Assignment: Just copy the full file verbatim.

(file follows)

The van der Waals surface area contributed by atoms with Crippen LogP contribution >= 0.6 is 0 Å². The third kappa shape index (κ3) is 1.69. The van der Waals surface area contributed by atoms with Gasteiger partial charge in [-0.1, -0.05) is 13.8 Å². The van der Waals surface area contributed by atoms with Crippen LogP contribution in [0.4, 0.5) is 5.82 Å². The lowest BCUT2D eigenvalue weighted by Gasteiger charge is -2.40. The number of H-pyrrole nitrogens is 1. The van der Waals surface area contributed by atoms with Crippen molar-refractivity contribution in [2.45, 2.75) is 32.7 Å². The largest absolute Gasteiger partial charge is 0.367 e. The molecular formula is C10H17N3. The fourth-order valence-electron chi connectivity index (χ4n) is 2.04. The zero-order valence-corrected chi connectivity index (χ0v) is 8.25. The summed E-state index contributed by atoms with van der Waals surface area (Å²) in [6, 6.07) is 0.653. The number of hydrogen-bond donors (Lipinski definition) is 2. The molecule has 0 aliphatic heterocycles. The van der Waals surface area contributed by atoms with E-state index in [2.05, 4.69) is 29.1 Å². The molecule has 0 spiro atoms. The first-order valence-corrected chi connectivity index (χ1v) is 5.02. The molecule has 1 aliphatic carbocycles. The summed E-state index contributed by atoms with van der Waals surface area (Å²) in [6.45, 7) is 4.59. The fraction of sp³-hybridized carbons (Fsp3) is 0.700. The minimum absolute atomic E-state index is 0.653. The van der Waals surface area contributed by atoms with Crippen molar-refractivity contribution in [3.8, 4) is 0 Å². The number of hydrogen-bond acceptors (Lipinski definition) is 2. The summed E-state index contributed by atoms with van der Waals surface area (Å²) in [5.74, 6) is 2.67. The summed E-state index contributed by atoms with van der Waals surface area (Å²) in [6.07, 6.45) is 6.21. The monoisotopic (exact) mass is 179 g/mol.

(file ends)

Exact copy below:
The van der Waals surface area contributed by atoms with Crippen LogP contribution >= 0.6 is 0 Å². The third kappa shape index (κ3) is 1.69. The van der Waals surface area contributed by atoms with Gasteiger partial charge in [-0.1, -0.05) is 13.8 Å². The van der Waals surface area contributed by atoms with Crippen LogP contribution in [0.4, 0.5) is 5.82 Å². The lowest BCUT2D eigenvalue weighted by Gasteiger charge is -2.40. The number of H-pyrrole nitrogens is 1. The van der Waals surface area contributed by atoms with Crippen molar-refractivity contribution in [2.45, 2.75) is 32.7 Å². The largest absolute Gasteiger partial charge is 0.367 e. The molecular formula is C10H17N3. The fourth-order valence-electron chi connectivity index (χ4n) is 2.04. The zero-order valence-corrected chi connectivity index (χ0v) is 8.25. The summed E-state index contributed by atoms with van der Waals surface area (Å²) in [6, 6.07) is 0.653. The number of hydrogen-bond donors (Lipinski definition) is 2. The molecule has 0 aliphatic heterocycles. The van der Waals surface area contributed by atoms with E-state index in [2.05, 4.69) is 29.1 Å². The molecule has 0 spiro atoms. The first-order valence-corrected chi connectivity index (χ1v) is 5.02. The molecule has 1 aliphatic carbocycles. The summed E-state index contributed by atoms with van der Waals surface area (Å²) in [6.45, 7) is 4.59. The fraction of sp³-hybridized carbons (Fsp3) is 0.700. The minimum absolute atomic E-state index is 0.653. The van der Waals surface area contributed by atoms with Crippen molar-refractivity contribution in [3.8, 4) is 0 Å². The number of hydrogen-bond acceptors (Lipinski definition) is 2. The summed E-state index contributed by atoms with van der Waals surface area (Å²) in [5.74, 6) is 2.67. The summed E-state index contributed by atoms with van der Waals surface area (Å²) in [6.07, 6.45) is 6.21. The monoisotopic (exact) mass is 179 g/mol.